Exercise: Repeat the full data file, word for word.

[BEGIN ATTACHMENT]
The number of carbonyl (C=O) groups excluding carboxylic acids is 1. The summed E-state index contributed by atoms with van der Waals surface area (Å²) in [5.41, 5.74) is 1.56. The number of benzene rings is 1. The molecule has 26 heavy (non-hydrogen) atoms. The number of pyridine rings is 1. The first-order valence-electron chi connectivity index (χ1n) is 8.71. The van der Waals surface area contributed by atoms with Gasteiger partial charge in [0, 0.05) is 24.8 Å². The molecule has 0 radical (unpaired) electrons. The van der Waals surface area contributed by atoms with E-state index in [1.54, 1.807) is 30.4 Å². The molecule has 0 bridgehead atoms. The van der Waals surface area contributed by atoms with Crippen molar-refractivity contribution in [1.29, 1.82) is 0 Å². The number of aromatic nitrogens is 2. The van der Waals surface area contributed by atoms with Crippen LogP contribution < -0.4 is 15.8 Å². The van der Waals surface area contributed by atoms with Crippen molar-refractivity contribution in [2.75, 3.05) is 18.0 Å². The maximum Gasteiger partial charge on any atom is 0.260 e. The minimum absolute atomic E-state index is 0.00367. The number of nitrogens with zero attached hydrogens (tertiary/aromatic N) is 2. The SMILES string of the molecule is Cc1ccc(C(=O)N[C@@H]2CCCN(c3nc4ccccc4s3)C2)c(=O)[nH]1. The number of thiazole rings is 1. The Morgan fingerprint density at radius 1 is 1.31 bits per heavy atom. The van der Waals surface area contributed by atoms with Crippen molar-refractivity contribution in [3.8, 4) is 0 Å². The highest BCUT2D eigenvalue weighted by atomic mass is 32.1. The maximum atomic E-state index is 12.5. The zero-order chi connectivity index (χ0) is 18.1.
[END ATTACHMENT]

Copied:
The number of carbonyl (C=O) groups excluding carboxylic acids is 1. The summed E-state index contributed by atoms with van der Waals surface area (Å²) in [5.41, 5.74) is 1.56. The number of benzene rings is 1. The molecule has 26 heavy (non-hydrogen) atoms. The number of pyridine rings is 1. The first-order valence-electron chi connectivity index (χ1n) is 8.71. The van der Waals surface area contributed by atoms with Gasteiger partial charge in [0, 0.05) is 24.8 Å². The molecule has 0 radical (unpaired) electrons. The van der Waals surface area contributed by atoms with E-state index in [1.54, 1.807) is 30.4 Å². The molecule has 0 bridgehead atoms. The van der Waals surface area contributed by atoms with Crippen molar-refractivity contribution in [1.29, 1.82) is 0 Å². The number of aromatic nitrogens is 2. The van der Waals surface area contributed by atoms with Crippen LogP contribution < -0.4 is 15.8 Å². The van der Waals surface area contributed by atoms with Crippen molar-refractivity contribution in [2.75, 3.05) is 18.0 Å². The maximum Gasteiger partial charge on any atom is 0.260 e. The minimum absolute atomic E-state index is 0.00367. The number of nitrogens with zero attached hydrogens (tertiary/aromatic N) is 2. The SMILES string of the molecule is Cc1ccc(C(=O)N[C@@H]2CCCN(c3nc4ccccc4s3)C2)c(=O)[nH]1. The number of thiazole rings is 1. The Morgan fingerprint density at radius 1 is 1.31 bits per heavy atom. The van der Waals surface area contributed by atoms with Crippen molar-refractivity contribution in [3.8, 4) is 0 Å². The highest BCUT2D eigenvalue weighted by atomic mass is 32.1. The maximum atomic E-state index is 12.5. The zero-order chi connectivity index (χ0) is 18.1.